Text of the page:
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Student and staff perceptions of the use of multiple choice testing in higher education assessments.

Penny, Kay I; Brodie, Jacqueline

Authors

Kay I Penny



Abstract

Introduction
Multiple choice questions (MCQs) are commonly used in higher education assessments and their use has increased alongside the availability of information and computer technology. Online MCQ testing is often considered an option to help deal with increasing numbers of students on distance learning and work-based learning.
By their nature, MCQs are not usually considered to encourage deep learning, however, students who do participate in online self-assessment often demonstrate improved academic performance compared to those who do not participate, and even students with low motivation levels often make use of online MCQ tools.
The aim of this paper is to present the perceptions of both the lecturing staff and students on the use of MCQs in higher education and to summarise the viewpoints and opinions of their usefulness to give both formative and summative feedback.

Study Design
All students and teaching staff at Edinburgh Napier University Business School were invited to take part in an online survey in May 2012. Participants were sent an email invitation to take part in the survey which mainly consisted of questions relating to experience and use of MCQs in higher education.

Findings
A total of 334 students and 28 staff members responded to the questionnaire survey. A total of 63.1% of undergraduates and 48.1% of postgraduates indicated that they had taken an MCQ test during their current degree programme. On the whole, most students did not have a favourable attitude towards the use of MCQ testing and postgraduate students had more negative opinions than undergraduate students and in particular, postgraduates believed that MCQ tests cannot be used to assess comprehension or understanding.
A thematic analysis was also carried out on two open-ended questions included in the survey and the responses were summarised into three main themes: pedagogical tool to support student learning; questionable suitability at higher education level; and question construction.

Conclusions
The survey findings indicate that, on the whole, both academic staff and students tend to have a rather negative attitude towards the use of MCQs in higher education. Although MCQs may have a place in assessing knowledge, they are less useful in assessing higher level skills such as interpretation, critical evaluation and writing skills. However, staff felt that MCQs can be very useful as a formative assessment tool and a means of providing positive feedback to students. Students agreed that MCQs are useful for self-evaluation and were satisfied with the use of MCQs as a means of revision. However, students felt that MCQs, when used on their own, did not provide them with the opportunity to demonstrate their higher cognitive skills in an assessment setting.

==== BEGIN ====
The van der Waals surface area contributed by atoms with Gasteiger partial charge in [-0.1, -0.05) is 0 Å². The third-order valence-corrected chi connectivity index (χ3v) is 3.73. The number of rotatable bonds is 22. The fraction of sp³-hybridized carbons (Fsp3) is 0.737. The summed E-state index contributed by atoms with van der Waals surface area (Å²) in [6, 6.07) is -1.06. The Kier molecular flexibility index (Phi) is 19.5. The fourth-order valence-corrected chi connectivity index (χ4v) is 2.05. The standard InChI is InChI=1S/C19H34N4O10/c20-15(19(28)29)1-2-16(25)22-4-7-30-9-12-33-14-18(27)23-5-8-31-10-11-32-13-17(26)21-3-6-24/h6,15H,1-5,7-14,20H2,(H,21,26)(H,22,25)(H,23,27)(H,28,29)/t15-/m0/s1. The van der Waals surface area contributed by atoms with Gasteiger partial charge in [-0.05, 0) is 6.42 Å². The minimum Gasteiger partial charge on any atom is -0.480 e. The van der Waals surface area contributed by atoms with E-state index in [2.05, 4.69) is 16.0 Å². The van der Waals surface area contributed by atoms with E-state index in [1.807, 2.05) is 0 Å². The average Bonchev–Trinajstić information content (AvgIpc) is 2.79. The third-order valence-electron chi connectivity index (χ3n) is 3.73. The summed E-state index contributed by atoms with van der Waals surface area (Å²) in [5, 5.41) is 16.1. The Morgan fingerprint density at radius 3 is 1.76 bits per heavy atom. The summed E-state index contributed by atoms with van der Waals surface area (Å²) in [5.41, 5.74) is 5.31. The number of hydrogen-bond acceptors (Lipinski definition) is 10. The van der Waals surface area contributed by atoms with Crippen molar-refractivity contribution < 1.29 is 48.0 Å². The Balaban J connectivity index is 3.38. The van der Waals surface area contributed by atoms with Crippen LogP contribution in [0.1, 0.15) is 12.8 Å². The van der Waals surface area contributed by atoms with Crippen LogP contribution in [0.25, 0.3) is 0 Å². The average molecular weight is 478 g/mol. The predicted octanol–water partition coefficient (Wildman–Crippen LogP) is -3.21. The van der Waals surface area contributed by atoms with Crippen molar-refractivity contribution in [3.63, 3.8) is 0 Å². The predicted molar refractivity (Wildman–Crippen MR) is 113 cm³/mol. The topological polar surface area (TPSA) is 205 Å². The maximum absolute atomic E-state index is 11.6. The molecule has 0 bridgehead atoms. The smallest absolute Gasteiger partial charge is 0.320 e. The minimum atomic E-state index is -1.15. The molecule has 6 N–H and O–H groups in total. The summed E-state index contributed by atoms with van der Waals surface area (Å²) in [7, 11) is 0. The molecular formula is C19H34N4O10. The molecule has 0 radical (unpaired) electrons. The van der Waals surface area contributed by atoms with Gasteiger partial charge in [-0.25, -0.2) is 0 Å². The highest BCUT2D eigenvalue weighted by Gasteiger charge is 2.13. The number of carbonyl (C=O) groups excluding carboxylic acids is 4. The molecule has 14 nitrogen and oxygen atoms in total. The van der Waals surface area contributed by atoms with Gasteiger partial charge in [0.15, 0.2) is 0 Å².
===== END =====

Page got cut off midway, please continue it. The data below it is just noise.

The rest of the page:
When designing higher education courses, teaching staff should consider the use of well–designed MCQs as a tool for providing formative feedback to students, and the use of ICT in distance or work-based learning provides a means of access to a wide range of learners.

Conference Name EDEN 2014 Annual Conference
Start Date Jun 10, 2014
End Date Jun 13, 2014
Publication Date 2014
Deposit Date Apr 29, 2015
Peer Reviewed Peer Reviewed
Pages 23
Book Title E-Learning at work and the workplace: EDEN 2014 Annual Conference
ISBN 978-963-89559-6-8
Keywords Multiple Choice questions; MCQ's; Higher Education; assessment; online learning; blended learning; self-assessment; online survey;
Public URL http://researchrepository.napier.ac.uk/id/eprint/7880
Related Public URLs https://issuu.com/edensecretariat/docs/annual_2014_zagreb_boa